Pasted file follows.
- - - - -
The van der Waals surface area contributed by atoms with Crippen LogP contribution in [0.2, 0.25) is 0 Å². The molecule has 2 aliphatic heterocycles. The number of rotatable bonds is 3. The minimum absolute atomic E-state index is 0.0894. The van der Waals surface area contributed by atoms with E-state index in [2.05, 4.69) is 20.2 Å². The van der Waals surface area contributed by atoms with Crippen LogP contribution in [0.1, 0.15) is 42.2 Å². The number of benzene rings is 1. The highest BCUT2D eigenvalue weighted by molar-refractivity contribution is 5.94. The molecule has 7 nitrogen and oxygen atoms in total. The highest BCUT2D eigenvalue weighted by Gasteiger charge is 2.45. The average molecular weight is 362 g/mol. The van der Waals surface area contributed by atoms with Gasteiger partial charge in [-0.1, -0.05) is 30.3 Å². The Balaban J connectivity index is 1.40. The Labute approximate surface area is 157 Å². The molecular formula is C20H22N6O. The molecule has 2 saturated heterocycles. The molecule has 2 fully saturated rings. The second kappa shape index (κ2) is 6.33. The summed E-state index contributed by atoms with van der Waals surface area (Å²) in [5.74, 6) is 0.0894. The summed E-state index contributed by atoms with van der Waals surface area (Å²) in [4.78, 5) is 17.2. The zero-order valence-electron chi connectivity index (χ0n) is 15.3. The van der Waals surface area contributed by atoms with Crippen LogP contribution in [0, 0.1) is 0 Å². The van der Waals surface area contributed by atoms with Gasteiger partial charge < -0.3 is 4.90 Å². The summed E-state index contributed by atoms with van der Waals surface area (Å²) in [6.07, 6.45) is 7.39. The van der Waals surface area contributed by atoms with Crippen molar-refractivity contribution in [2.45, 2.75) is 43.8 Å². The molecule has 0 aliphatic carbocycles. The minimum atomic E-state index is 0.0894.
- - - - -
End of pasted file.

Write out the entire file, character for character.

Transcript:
The van der Waals surface area contributed by atoms with Crippen LogP contribution in [0.2, 0.25) is 0 Å². The molecule has 2 aliphatic heterocycles. The number of rotatable bonds is 3. The minimum absolute atomic E-state index is 0.0894. The van der Waals surface area contributed by atoms with E-state index in [2.05, 4.69) is 20.2 Å². The van der Waals surface area contributed by atoms with Crippen LogP contribution in [0.1, 0.15) is 42.2 Å². The number of benzene rings is 1. The highest BCUT2D eigenvalue weighted by molar-refractivity contribution is 5.94. The molecule has 7 nitrogen and oxygen atoms in total. The highest BCUT2D eigenvalue weighted by Gasteiger charge is 2.45. The average molecular weight is 362 g/mol. The van der Waals surface area contributed by atoms with Gasteiger partial charge in [-0.1, -0.05) is 30.3 Å². The Balaban J connectivity index is 1.40. The Labute approximate surface area is 157 Å². The molecular formula is C20H22N6O. The molecule has 2 saturated heterocycles. The molecule has 2 fully saturated rings. The second kappa shape index (κ2) is 6.33. The summed E-state index contributed by atoms with van der Waals surface area (Å²) in [5.74, 6) is 0.0894. The summed E-state index contributed by atoms with van der Waals surface area (Å²) in [4.78, 5) is 17.2. The zero-order valence-electron chi connectivity index (χ0n) is 15.3. The van der Waals surface area contributed by atoms with Crippen LogP contribution in [0, 0.1) is 0 Å². The van der Waals surface area contributed by atoms with Gasteiger partial charge < -0.3 is 4.90 Å². The summed E-state index contributed by atoms with van der Waals surface area (Å²) in [6.07, 6.45) is 7.39. The van der Waals surface area contributed by atoms with Crippen molar-refractivity contribution in [2.45, 2.75) is 43.8 Å². The molecule has 0 aliphatic carbocycles. The minimum atomic E-state index is 0.0894.